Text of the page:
On Wed, Aug 25, 2004 at 03:04:08PM -0700, Ted Hardie wrote:
An important part of the IETF process is that we treat all of its
as behaving in good faith. If the license terms offered cause difficulties
for you, please state how the terms impact your development and deployment.
(Eric's description of the sublicensing issue for Sendmail is a good example
here, and I encourage you to read it as a potential model).
Stating that the _holder_ of the IPR is the problem, rather than the _terms_
of the license, is very different. That is contrary to the principle that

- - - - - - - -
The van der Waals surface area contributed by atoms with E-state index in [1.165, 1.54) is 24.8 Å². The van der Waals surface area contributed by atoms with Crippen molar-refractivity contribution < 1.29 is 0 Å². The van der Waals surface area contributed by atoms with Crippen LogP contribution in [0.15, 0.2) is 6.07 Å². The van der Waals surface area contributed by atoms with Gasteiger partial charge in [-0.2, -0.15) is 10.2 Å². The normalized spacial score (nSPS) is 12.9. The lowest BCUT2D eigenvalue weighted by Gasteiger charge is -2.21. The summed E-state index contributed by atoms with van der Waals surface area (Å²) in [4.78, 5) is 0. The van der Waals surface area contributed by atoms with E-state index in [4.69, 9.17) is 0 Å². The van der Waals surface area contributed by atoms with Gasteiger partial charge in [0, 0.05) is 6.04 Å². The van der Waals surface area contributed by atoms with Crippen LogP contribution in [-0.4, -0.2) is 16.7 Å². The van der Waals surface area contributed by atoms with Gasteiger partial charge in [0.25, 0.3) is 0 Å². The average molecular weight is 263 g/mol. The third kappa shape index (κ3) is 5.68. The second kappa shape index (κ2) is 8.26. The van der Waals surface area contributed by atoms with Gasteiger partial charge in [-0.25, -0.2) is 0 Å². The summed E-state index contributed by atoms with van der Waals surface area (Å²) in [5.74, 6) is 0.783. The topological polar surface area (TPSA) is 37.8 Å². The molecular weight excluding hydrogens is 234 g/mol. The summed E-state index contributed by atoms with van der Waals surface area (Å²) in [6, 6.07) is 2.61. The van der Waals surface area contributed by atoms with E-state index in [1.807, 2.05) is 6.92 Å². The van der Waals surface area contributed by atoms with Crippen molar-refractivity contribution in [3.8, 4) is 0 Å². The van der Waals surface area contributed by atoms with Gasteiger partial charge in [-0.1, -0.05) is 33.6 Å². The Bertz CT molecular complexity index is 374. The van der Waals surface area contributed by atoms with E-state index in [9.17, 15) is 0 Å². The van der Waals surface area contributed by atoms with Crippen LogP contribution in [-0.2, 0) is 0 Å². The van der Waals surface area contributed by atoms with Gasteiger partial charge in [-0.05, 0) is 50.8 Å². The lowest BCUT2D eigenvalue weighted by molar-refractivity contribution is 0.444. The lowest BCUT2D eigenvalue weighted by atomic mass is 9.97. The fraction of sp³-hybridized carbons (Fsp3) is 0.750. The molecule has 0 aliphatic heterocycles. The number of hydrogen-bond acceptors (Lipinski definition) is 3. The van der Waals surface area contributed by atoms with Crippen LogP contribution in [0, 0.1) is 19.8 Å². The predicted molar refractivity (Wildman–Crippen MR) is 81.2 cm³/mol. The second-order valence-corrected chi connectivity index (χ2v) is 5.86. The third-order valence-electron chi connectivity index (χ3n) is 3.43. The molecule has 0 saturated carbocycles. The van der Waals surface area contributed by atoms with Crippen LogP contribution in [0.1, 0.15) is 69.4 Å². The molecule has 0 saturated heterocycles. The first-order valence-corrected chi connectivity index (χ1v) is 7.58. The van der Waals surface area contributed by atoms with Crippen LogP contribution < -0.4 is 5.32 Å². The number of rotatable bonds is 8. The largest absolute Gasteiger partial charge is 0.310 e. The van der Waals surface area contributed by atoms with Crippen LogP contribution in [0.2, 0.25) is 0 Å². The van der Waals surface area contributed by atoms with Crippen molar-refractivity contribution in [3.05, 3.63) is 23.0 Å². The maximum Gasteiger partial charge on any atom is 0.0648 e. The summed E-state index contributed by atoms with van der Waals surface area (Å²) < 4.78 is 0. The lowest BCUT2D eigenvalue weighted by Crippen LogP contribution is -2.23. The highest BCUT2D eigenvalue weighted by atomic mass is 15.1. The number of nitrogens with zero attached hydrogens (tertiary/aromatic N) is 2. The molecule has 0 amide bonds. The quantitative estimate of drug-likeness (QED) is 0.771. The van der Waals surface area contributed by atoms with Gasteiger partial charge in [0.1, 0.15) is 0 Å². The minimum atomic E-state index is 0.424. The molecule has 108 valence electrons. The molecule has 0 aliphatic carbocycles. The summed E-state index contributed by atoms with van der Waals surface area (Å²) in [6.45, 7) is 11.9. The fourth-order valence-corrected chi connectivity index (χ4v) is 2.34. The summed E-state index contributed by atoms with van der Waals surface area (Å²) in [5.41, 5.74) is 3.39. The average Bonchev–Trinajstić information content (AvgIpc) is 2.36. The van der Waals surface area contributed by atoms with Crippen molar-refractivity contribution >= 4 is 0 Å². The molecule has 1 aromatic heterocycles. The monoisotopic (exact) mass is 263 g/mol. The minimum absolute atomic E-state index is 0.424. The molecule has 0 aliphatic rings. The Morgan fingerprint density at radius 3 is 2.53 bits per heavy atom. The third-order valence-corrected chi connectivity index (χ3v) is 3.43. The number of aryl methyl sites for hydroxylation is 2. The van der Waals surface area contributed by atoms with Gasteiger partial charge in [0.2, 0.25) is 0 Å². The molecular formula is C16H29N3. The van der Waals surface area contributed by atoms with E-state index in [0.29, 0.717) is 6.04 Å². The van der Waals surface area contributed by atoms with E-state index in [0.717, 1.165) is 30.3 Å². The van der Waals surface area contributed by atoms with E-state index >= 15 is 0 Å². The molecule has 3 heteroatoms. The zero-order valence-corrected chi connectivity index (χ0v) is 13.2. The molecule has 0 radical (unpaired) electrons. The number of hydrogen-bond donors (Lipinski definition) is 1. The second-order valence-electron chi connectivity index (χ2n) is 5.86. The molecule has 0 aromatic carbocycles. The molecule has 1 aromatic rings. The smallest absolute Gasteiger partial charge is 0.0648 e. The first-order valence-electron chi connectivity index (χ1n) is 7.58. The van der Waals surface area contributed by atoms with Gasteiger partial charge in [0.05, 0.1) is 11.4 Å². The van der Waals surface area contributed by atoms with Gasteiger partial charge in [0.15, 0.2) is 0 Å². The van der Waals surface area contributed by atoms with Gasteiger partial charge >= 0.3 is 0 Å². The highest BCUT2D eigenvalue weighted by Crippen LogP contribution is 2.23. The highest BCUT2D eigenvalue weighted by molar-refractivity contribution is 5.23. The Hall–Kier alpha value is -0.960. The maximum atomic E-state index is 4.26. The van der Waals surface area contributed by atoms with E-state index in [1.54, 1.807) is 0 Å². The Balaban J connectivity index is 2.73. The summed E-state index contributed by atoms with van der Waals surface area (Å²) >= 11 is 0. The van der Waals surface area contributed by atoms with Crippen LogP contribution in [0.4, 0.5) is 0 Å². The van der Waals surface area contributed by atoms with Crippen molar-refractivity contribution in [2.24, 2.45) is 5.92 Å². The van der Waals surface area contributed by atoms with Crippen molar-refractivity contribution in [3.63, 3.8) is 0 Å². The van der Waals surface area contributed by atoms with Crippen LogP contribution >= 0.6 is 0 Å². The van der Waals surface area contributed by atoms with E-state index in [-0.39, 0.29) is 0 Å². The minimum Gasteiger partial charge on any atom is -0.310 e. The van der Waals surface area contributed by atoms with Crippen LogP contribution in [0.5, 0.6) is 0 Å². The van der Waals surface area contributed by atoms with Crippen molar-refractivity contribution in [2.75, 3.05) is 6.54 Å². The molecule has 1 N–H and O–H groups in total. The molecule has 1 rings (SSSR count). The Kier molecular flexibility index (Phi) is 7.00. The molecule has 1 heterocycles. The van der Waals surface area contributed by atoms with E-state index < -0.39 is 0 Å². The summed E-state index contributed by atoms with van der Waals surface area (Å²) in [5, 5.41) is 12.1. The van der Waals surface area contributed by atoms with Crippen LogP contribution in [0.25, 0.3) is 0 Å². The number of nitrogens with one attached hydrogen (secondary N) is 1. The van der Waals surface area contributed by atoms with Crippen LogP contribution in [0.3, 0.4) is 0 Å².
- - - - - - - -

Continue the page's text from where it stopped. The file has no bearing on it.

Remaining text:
treat all participants as behaving in good faith. Please focus on the
not the holder.
Ok, let me rephrase that:
FWIW, my hand is raised. I oppose against an internet standard that requires a
contract with a multinational company to implement, specifically a contract of
which the legal consequences to my operations are unclear and can only be
safely ascertained by hiring a lawyer.
'Good faith' is a highly subjective term, I can't assume anything about this
contract without consulting a lawyer. When I'm being told 'go contact your
attorney' I can not assume good faith. Good faith doesn't need lawyers or law
suits. The fact that this license does (note that it mentions 'sue' a couple of
times), violates (to me at least) the definition of 'good faith'.
K.F.J. Martens, Sonologic, http://www.sonologic.nl/
Networking, embedded systems, unix expertise, artificial intelligence.
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